Are Disk Drive Vendors screwed (by flash)?

This topic was created by Chris Mellor 1 .

  1. Chris Mellor 1

    Are Disk Drive Vendors screwed (by flash)?

    Read Mike Shapiro's view that HDD vendors are screwed by flash (included bellow). What do you think?

    - Is Seagate clawing its way back?

    - Is Toshiba sitting pretty with NAND foundry and HDD manufacturing operations?

    - Can WD claw its way back?

    - Are hybrid SSHDs enough for the HDD vendors enabling them to effectively ignore SSDs?


    ------------------------Mike Shapiro interview-------------------

    The disk drive vendors have been utterly screwed by mismanaging the disruptive force of solid state drives: that's the view of Mike Shapiro - lately a storage bigshot at Sun and Oracle.

    Mike Shapiro was a Sun Microsystems Distinguished Engineer, CTO, and VP of Storage for Sun and then Oracle. He is most recently a founder at a stealthy storage startup about which we know nothing. We spoke to Mike about his views on flash drives and the HDD suppliers.

    El Reg:Did the disk drive companies enter the solid state market in a timely manner?

    Mike Shapiro: Despite the emergence of STEC as the first enterprise SSD vendor in 2006 (when we first talked to them at Sun) it is remarkable to me that Seagate, HGST, and WD all failed to enter the SSD marketplace until 2011 (5 years later, by which time it was essentially too late). And when they did, they did the obvious dumb thing of pricing the SSDs above the 10k and 15k RPM drive lines - i.e. they made the classic error of thinking that they could solve a disruption by just organising their own revenue streams regardless of other market forces.

    El Reg: So what happened?

    Picture of Mike Shapiro, Bryan Cantrill

    and Adam Leventhal

    Mike Shapiro:As a result of this massive screwup, a raft of solid state drive companies entered the market, which in turn I believe spurred the NAND vendors to say, 'gee, if that's all it takes to mark up our NAND, surely we can do a better job of that'. Furthermore, the NAND companies are entirely staffed by ex-DRAM people whose major lesson in life was that DRAM was killed from a margin point of view by letting someone else (the x86 CPU) commoditise the interface to it. So the idea of keeping the deep NAND interfaces secret, building their own controller or firmware or drive, while doling these secrets out very cautiously, made sense.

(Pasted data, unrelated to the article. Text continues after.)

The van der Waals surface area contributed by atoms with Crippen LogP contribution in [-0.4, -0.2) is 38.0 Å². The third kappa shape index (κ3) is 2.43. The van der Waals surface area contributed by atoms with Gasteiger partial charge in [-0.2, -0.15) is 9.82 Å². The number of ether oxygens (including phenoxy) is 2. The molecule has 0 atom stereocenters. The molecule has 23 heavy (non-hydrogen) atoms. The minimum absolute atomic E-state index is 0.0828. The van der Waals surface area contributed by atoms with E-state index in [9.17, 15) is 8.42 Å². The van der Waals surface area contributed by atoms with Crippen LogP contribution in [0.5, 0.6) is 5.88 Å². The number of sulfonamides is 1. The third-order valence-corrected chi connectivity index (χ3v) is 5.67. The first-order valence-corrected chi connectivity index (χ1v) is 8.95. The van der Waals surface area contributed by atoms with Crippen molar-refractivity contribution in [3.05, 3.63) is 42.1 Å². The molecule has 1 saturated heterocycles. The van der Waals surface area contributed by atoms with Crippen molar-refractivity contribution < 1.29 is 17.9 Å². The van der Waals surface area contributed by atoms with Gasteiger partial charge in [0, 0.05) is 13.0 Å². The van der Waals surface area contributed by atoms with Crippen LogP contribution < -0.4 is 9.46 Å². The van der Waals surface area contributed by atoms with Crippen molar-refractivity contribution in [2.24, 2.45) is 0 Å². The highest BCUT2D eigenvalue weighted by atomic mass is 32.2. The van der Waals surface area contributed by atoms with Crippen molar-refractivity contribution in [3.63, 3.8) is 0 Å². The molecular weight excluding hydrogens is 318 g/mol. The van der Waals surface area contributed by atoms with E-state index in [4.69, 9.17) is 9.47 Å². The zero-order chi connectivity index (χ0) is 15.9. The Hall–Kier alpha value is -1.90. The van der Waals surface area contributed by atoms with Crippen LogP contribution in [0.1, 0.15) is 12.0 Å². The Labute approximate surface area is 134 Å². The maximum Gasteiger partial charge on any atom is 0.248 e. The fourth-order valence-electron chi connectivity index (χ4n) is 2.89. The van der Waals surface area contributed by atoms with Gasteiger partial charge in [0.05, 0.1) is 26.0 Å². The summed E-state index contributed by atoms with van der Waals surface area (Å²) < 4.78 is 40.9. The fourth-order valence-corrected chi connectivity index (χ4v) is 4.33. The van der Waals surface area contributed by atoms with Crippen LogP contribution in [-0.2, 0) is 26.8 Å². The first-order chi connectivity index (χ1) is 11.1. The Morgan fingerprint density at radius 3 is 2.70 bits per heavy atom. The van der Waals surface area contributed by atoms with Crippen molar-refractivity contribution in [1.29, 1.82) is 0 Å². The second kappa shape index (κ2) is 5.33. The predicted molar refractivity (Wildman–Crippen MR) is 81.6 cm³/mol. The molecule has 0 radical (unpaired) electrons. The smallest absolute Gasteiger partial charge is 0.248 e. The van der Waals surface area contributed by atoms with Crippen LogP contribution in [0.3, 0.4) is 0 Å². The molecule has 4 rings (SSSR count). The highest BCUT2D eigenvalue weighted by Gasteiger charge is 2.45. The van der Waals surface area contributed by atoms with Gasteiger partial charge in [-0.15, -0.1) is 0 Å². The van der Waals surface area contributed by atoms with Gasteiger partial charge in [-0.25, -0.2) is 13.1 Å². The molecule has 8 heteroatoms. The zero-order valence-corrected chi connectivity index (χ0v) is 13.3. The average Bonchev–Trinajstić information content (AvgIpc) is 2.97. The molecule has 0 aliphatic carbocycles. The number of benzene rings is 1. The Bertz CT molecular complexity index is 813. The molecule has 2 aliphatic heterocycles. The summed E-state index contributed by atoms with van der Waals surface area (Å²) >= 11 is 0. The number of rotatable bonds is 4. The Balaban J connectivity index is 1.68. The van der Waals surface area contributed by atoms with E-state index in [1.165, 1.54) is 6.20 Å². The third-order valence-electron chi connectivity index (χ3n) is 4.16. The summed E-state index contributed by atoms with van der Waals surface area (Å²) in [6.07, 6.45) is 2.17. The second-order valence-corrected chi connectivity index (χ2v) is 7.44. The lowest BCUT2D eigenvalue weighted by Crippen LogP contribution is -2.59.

El Reg: Can you split SSD market development into phases?

    Mike Shapiro: So we really see three phases of the SSD market using the rear-view mirror -

    (1) STEC creates the market (first customers EMC and Sun)

    (2) Startups enter the market, partnered with the NAND suppliers

    (3) NAND suppliers become SSD suppliers, kill off startups (and STEC)

    El Reg: How did the HDD suppliers mis-read things?

    Mike Shapiro: How different it might have been if they (HDD suppliers) had acted in stage (2) Furthermore, the disk vendors assumed that all of their volume (i.e. small servers and laptops and desktops) would come from the 2.5in disk drive form factor for client [products] and would become the dominant form factor around 2009-10. But instead, thanks to cloud and tablets and iPhones, that entire transition has in fact been killed - the server market is in decline. All of the mobile computing and devices use 100 per cent flash, and so in fact the remaining use case for disks will be 3.5in (bulk storage).

    El Reg: Bulk storage disk drive sales prospects look okay though?

    Mike Shapiro: [Yes] thanks to the hyperscale customers like Google and Facebook and Apple, the market for bulk disk is now a direct sale (i.e. literally directly to the end customer) rather than an indirect one (through HP, Dell, IBM, Oracle etc). So we see an ability for the HDD guys to (temporarily) grow margin as they adapt to this opportunity, yet over the long term the opportunity to keep their position in the volume client storage device business has been entirely squandered.

    El Reg supposes that Shapiro's criticisms are directed mostly at Seagate and Western Digital. The third HDD supplier is Toshiba and it operates flash foundries in partnership with SanDisk. Seagate has just widened its flash storage offering with three SSDS and a PCIe card powered by Virident, and Seagate is now almost 10 percent owned by flash foundry-operating Samsung. WD has an investment in all-flash array startup Skyera and is expected to widen its SSD range soon.

    Can Seagate and WD catch up? Shapiro would think not. They are utterly screwed. ®

    1. TeeCee Gold badge

      Re: Are Disk Drive Vendors screwed (by flash)?

      Define "screwed".